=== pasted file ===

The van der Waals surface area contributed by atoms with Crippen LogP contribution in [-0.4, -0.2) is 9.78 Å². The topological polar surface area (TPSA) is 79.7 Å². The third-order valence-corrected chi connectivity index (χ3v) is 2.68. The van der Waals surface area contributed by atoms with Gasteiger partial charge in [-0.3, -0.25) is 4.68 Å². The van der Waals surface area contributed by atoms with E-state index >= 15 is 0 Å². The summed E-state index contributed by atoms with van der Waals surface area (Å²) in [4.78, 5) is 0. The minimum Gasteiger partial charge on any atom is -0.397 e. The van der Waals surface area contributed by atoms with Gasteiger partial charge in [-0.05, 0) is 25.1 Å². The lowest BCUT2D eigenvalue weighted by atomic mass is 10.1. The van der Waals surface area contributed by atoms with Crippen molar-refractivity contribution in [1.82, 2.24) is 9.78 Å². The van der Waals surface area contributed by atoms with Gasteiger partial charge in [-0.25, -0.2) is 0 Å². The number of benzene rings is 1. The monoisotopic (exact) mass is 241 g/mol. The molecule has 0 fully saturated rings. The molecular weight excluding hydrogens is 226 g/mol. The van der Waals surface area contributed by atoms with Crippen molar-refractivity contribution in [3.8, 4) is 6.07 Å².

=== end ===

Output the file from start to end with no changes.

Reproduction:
The van der Waals surface area contributed by atoms with Crippen LogP contribution in [-0.4, -0.2) is 9.78 Å². The topological polar surface area (TPSA) is 79.7 Å². The third-order valence-corrected chi connectivity index (χ3v) is 2.68. The van der Waals surface area contributed by atoms with Gasteiger partial charge in [-0.3, -0.25) is 4.68 Å². The van der Waals surface area contributed by atoms with E-state index >= 15 is 0 Å². The summed E-state index contributed by atoms with van der Waals surface area (Å²) in [4.78, 5) is 0. The minimum Gasteiger partial charge on any atom is -0.397 e. The van der Waals surface area contributed by atoms with Gasteiger partial charge in [-0.05, 0) is 25.1 Å². The lowest BCUT2D eigenvalue weighted by atomic mass is 10.1. The van der Waals surface area contributed by atoms with Crippen molar-refractivity contribution in [1.82, 2.24) is 9.78 Å². The van der Waals surface area contributed by atoms with Gasteiger partial charge in [-0.25, -0.2) is 0 Å². The number of benzene rings is 1. The monoisotopic (exact) mass is 241 g/mol. The molecule has 0 fully saturated rings. The molecular weight excluding hydrogens is 226 g/mol. The van der Waals surface area contributed by atoms with Crippen molar-refractivity contribution in [3.8, 4) is 6.07 Å².